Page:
This study aimed to investigate whether the herbal formula B307 could alleviate doxorubicin (DOX)-induced acute cardiotoxicity. If so, we further unraveled possible molecular mechanisms of cardiac protection under treatment with the herbal formula B307. Before the animal experiment, we examined relative viabilities of Huh7 cancer cells under treatment with the herbal formula B307. To test whether oral treatment with the herbal formula B307 could alleviate cardiotoxicity, equal volumes of B307 (50 mg/kg) or saline (sham treatment) were administered to 20-week-old male mice once daily for 14 consecutive days. Then, DOX (10 mg/kg; ip) was administered to male mice under B307 and sham treatments at 22-23 weeks of age. Cardiac functions in these mice were assessed via echocardiography at 23-24 weeks of age. Then, expressions of oxidative stress, inflammation, and apoptosis-related proteins were examined in the heart tissue by immunohistochemistry and Western blotting at 24-25 weeks of age. Apart from this, mortality rate and body weight were measured during the experiment. In vitro, the relative viabilities of Huh7 cancer cells under treatment with the herbal formula B307 had shown no obvious change at doses of 10-160 ng/mL. Furthermore, the relative viabilities of Huh7 cancer cells were significantly reduced under DOX treatment but showed no significant change under DOX only and DOX plus B307 treatment. In vivo, the mortality rate, body weight, and cardiac function of DOX-treated mice were obviously improved under oral treatment with the herbal formula B307. Furthermore, cardiac expressions of endothelial nitric oxide synthase, superoxide dismutase 2, and B-cell lymphoma 2 were significantly enhanced, but tumor necrosis factor alpha, NFKB1 (p50 and its precursor, p105), neurotrophin-3, Bcl-2-associated X protein, calpain, caspase 12, caspase 9, and caspase 3 were significantly suppressed in DOX-treated mice under oral treatment with the herbal formula B307. Our results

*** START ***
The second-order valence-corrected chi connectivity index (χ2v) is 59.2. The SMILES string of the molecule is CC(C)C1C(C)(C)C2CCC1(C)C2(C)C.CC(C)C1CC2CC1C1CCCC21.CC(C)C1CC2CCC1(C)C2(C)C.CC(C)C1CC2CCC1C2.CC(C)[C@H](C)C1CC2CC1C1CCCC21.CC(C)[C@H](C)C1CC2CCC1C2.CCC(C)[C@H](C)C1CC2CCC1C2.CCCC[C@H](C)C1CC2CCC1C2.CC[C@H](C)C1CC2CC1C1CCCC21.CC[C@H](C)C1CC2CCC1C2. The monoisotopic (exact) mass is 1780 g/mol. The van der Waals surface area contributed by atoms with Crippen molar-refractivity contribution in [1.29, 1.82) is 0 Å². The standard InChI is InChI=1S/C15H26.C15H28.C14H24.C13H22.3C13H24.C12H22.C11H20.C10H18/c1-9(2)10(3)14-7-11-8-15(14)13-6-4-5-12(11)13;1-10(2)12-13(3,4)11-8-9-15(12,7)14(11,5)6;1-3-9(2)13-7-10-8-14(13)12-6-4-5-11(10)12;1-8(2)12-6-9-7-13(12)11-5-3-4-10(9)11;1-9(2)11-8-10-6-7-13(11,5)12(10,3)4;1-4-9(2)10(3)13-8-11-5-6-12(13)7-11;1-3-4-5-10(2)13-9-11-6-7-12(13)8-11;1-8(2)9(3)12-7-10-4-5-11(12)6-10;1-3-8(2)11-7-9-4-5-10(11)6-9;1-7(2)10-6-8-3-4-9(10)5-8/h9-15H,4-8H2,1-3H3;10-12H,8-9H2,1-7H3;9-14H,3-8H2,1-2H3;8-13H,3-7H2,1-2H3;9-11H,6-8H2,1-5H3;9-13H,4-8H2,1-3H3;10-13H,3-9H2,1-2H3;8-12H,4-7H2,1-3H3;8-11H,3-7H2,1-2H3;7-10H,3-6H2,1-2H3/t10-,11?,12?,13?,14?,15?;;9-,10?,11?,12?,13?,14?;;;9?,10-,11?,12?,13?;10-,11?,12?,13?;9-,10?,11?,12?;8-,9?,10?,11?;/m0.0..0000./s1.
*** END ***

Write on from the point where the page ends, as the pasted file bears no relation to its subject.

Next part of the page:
14. Oral treatment with the herbal formula B307 alleviates cardiac toxicity in doxorubicin-treated mice via suppressing oxidative stress, inflammation, and apoptosis